June 22, 2017
The mobile payment industry is the future of how the consumer wants to pay. If you give that a serious thought, you’ll realize that it's not really about the future but, in fact, our present-day reality. Mobile payments are here and if the banking industry hasn’t done enough, it needs to look into serious investments to target this area of innovation. The industry needs timely action from all conservative mid-level financial institutions in this highly dynamic contest where relatively out-of-the-box players like Apple/Google/Samsung/PayPal and many more small payment companies like Paytm, Airtel, etc. are investing heavily and exploring its potential.
The references available on the Internet show that the first example of mobile payments came in 1997 when Coca-Cola introduced the unique concept of vending machines where the customer could make a mobile purchase. The customer would send a text to the vending machine to set up payment and the machine would then vend their product. The year also marked the start of a mobile commerce-based banking service which no one knew would turn into multi-million dollar business. The true potential of mobile payment is yet to be accurately evaluated.
The continued innovation and extraordinary work in the field of mobile technology where smartphones are being integrated an extension of human brain is nothing but a key driver for the payments industry to consider mobile payments as a key in their race of destructive competition to capture growing market shares and a large customer base in the mobile (digital) payment services segment. Conservative approach by the banks in the age of digital world combined with the increasingly rapid adoption of new technology will most likely result in loss of market shares.
With the growing competition and the economic conditions in the banking world, a bank's strategic decision on when to enter this highly potential market either by investing in research and development or by forming alliances with the already-established player will play a decisive role in its future market position.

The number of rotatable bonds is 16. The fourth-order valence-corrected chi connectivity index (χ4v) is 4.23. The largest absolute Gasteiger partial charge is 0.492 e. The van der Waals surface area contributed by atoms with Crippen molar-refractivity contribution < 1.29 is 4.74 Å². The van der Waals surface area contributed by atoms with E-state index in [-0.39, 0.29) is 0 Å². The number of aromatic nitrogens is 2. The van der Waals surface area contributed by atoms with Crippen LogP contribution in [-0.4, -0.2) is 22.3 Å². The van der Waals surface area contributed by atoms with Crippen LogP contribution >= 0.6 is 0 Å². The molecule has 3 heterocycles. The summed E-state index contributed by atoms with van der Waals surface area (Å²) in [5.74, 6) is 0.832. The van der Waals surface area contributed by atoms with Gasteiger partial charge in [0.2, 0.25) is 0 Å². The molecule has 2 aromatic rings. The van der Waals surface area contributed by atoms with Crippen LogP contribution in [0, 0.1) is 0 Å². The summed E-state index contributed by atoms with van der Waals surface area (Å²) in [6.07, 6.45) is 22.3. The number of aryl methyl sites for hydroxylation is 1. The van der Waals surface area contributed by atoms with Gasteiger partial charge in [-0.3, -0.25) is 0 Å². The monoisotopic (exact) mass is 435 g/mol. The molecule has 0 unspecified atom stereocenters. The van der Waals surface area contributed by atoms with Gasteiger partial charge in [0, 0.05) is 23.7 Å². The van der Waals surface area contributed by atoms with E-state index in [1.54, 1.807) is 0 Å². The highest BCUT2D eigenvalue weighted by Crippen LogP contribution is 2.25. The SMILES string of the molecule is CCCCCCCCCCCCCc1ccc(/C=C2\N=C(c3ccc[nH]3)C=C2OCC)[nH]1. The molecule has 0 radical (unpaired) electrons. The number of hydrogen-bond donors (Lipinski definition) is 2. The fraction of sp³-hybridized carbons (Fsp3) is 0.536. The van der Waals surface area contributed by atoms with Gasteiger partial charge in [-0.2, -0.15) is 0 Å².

Based on strategic decisions, banks could be classified into four broad categories:
The Innovator: In this category, a financial institution invests heavily either in research and development or collaborates with players working in this segment. They understand the potential revenue stream and continue their investment even if the market has not bloomed to its full potential yet.
The Follower: In this category, the FI has deliberately chosen to be a follower and not invest heavily in research and development; it mainly relies on industry leaders working in a segment of mobile payments. The reason – to be on the safe side of investment risks. They are usually pretty active in keeping track of their competitors and if something really appealing appears on the horizon, they make a smart direct investment.
The Watcher: The FIs in this category are aware of the available potential and have decided to wait and watch. Considering the fact that the market for innovative mobile payments has not taken off to its highest potential yet, the banks in this segment believe that they won't lose too much market share even if they’re late to market when compared to their competitors.
The Ignorant: The banks in this category have no clue about the market potential and have paid little or no focus on offering mobile solutions at all. And this could be the main reason – they feel consumer payments via mobile phone are not compelling and add no value to the traditional card or web-based payments. The other factor could be that the merchant's segment they cater to might have refused to introduce these solutions because the cost of the upgrades being too expensive when compared to the modes of payments already used today or because of security/data protection challenges.
To summarize, if banks want to succeed in offering mobile payment solutions for a highly tech-savvy civilization (which we will be eventually), they have to come up with highly attractive payment solutions or should make the right strategic decisions to collaborate with mature players in this segment to satisfy the growing demand for networking, mobility, communication thereby playing an active role in shaping the future market of mobile payments.